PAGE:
Pullover knitted by Lance Corporal PA Burge, 14 Battalion AIF, in its archive box

Pullover knitted by Lance Corporal PA Burge, 14 Battalion AIF, in its archive box

As the curator pulled it out of its box it became clear that this is one of the most beautiful jumpers I have ever seen. The colours are amazing and even these photographs don’t do justice to how bright the colours appeared. The whole piece is worked in two strands of wool. It was like Lance Corporal Burge had knitted all the colours of a lichen-covered boulder into this one garment. The colours used include varying shades of grey, soft ochres, browns and rusty oranges, khakis and other greens. I counted 15 colour changes on the body of the jumper alone.

Cable and Broken Rib stitch from the front of the jumper.

Cable and Broken Rib stitch from the front of the jumper.

The jumper appears to be a classic gansey style with the body knitted in the round and gussets under the arms. There are several cable patterns on the body and the sleeves and another stitch which has been identified as blackberry stitch, but that a friend has been suggested is in fact a broken rib stitch. Looking at the two types of stitch online I’m inclined to agree that it is the reverse side of broken rib stitch, (an image of which can be seen here).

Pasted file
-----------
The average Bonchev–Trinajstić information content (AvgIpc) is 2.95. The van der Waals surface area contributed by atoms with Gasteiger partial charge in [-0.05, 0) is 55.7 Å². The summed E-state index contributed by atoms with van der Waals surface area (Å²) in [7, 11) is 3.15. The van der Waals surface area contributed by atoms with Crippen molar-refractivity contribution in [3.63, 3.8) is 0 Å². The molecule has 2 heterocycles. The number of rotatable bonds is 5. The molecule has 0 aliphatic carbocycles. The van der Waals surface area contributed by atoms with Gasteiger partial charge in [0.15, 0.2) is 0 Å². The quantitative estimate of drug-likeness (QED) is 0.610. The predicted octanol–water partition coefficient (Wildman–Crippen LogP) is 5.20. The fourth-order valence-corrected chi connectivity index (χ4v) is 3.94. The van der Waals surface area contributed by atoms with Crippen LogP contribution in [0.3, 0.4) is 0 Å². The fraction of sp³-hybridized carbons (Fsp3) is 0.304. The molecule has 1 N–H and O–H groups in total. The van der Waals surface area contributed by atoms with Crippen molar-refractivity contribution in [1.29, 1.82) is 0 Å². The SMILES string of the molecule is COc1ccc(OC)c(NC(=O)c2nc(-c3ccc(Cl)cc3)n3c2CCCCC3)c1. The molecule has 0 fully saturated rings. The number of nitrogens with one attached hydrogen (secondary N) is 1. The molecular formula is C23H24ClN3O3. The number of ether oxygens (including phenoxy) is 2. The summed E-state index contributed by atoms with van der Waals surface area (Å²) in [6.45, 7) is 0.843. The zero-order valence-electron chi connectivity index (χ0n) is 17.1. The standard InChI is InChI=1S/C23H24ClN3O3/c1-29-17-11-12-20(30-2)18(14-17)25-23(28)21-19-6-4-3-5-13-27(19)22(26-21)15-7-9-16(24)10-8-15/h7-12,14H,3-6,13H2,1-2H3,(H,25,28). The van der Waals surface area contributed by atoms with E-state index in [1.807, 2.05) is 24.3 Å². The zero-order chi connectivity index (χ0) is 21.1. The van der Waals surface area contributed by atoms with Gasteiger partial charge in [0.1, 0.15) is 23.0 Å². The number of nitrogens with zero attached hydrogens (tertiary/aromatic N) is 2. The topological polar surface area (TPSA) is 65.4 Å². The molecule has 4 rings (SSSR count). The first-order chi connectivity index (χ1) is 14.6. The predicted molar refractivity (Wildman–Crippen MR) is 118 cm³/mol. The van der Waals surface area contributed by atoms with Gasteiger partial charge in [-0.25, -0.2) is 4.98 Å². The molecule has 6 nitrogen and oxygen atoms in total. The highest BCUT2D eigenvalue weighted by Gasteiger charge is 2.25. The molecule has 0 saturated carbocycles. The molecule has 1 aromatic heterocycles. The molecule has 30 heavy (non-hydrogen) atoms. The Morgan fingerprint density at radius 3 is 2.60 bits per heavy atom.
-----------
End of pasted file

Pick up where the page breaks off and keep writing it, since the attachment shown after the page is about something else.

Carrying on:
Ribbing on the lower front of the jumper

Ribbing on the lower front of the jumper

This is a beautifully knitted garment. Although there is no information that says whether Lance Corporal Burge could knit before he became a prisoner I suspect that he could. ****It turns out that I am wrong. Staff at the AWM have since checked the detailed information associated with this item and it said that Lance Corporal Burge didn’t knit prior to his internment.**** Whether he was an artist is any other part of his life I do not know but he certainly had the eyes of a natural colourist.

I took some photos of the jumper along to my hand-spinning group and we had a lively discussion about whether the wool was commercially produced and whether they would have been using synthetic or plant dyes for colouring. I can at least answer the first question as there were certainly woollen mills operating in Australia since the 19th century. Waverly Woollen Mills near Launceston, was founded in 1874 and in Sydney, the Vicars Woollen Mill moved to their Marrickville premises in 1893. Vicars also had the contract for supplying the National Military Training Scheme contract in the First World War. Looking at the grey wool that features throughout the jumper we wondered whether it was spun directly from a grey fleece rather than being a dyed yarn. We also wondered, given this garment was made from worn out socks and suchlike, whether there is a possibility that some of those yarns could have been made from handspun yarn. I don’t know.

I had a quick look at some of the other records held by the AWM and was interested to see that on being repatriated to England in 1918 Lance Corporal Burge’s condition was summarised as “Wounds healed. Feels well.”

Percy Augustus Burge lived until 1970.